Bengawan Solo (song)
The song describes the legendary river in a poetic and nostalgic way, that it is surrounded by mountains, its sources are near the city of Surakarta, that it ends in the sea, and that the merchants make use of it.
Written in 1940 by Gesang Martohartono, it is in the local kroncong style, a popular folk style with influences from Portuguese. The Japanese, who occupied the country during World War II, brought the song with them to Japan after returning from the war. There, and also in the rest of Asia and later worldwide, the song became very famous.
The song's widespread popularity began soon after its composition, and locally it is strongly associated with the period of war occupation and the society of the times. In 1940 Gesang, then a young, destitute and untrained musician, composed the song on a bamboo flute and began to sing it at local functions and gatherings in his hometown of Surakarta. It soon became well-known and liked among the local Japanese community; the song then achieved national acclaim after it was broadcast to a wider audience by various radio stations.
The melodies of the song also appealed to both the occupying Japanese soldiers, and the non-Indonesian prisoners (mainly Dutch civilians) in the internment camps. The song was taken back to Japan by the returning soldiers, where it (with the lyrics translated to Japanese) gained great popularity after various singers such as Toshi Matsuda released recorded versions of it which became best-sellers. The song has become almost synonymous with the perception of Indonesian music in Japan.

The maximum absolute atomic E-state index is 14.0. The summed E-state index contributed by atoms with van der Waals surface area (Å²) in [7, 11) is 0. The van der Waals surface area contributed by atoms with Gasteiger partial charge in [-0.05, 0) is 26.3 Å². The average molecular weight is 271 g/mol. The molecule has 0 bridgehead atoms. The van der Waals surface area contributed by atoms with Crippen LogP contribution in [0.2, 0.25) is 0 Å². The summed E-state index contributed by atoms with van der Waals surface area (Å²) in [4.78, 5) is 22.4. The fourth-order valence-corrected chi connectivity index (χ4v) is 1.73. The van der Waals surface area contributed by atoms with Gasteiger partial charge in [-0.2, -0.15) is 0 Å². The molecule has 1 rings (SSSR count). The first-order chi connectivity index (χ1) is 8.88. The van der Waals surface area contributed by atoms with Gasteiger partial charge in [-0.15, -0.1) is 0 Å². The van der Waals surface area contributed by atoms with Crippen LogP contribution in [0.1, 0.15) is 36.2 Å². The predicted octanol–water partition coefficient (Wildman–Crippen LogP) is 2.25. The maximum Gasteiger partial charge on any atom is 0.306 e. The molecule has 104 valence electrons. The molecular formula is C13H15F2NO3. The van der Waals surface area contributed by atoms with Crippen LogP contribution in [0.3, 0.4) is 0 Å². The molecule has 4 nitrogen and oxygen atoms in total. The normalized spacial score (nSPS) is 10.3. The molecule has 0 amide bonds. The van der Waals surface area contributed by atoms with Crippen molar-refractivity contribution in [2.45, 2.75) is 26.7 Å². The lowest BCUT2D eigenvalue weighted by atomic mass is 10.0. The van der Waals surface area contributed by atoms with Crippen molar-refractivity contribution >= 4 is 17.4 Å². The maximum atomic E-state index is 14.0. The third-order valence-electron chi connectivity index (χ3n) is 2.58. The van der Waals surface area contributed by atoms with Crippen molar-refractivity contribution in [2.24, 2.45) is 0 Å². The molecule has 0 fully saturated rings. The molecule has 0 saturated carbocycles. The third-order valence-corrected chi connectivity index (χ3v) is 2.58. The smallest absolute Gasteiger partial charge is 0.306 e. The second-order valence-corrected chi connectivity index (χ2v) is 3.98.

In 1991, a group of appreciative Japanese war veterans arranged for a statue of Martohartono to be erected in a park in Surakarta. Gesang himself was still resident in the city, now a nationally renowned figure.
"Bengawan Solo" is a popular name given to restaurants and businesses, in reminiscence of the song.
|Indonesian lyrics||English translation|
|Bengawan Solo||Solo River|
|Riwayatmu ini||This is your story|
|Sedari dulu jadi||Have been since earliest times|
|Perhatian insani||Of sentient attention|
|Musim kemarau||In the dry season|
|Tak seb'rapa airmu||Your water is not much|
|Di musim hujan, air||In the rainy season, water|
|Meluap sampai jauh||Spills reaching far distances|
|Mata airmu dari Solo||Your water springs forth from Solo|
|Terkurung gunung seribu||Caged by a thousand mountains|
|Air mengalir sampai jauh||Water flows to reach far distances|
|Akhirnya ke laut||Eventually to the sea|
|Itu perahu||Those boats|
|Riwayatnya dulu||In the past|
|Kaum pedagang s'lalu||The merchant folk had always|
|Naik itu perahu||Sailed in those boats|
- Bengawan Solo is the name of a popular chain of cake and pastry shops in Singapore.
- The tune became a big hit among Chinese communities after Malaysian singer Ms Poon Sow Keng sang to the tune with Mandarin Chinese lyrics for Hong Kong Pathe in 1957. The popularity of the tune was further boosted by Ms Koo Mei, who made her rendition for Philips Records shortly thereafter. Incidentally, Pathe and Philips were major competitors at that time. Since then, many Chinese language singers have written their own lyrics for the tune, making the tune a well-known tune in Chinese oldies music.
- "By the River of Love", dating from early 1960s Hong Kong, is a song in English lyrics written to the tune. The lyrics of that song describe a romantic evening beneath twinkling stars and swaying palms. The period recording by Rebecca Pan can be heard on the soundtrack to the 2000 movie In the Mood for Love by director Wong Kar-wai. Ms. Pan also has a role in the movie, playing Mrs. Suen.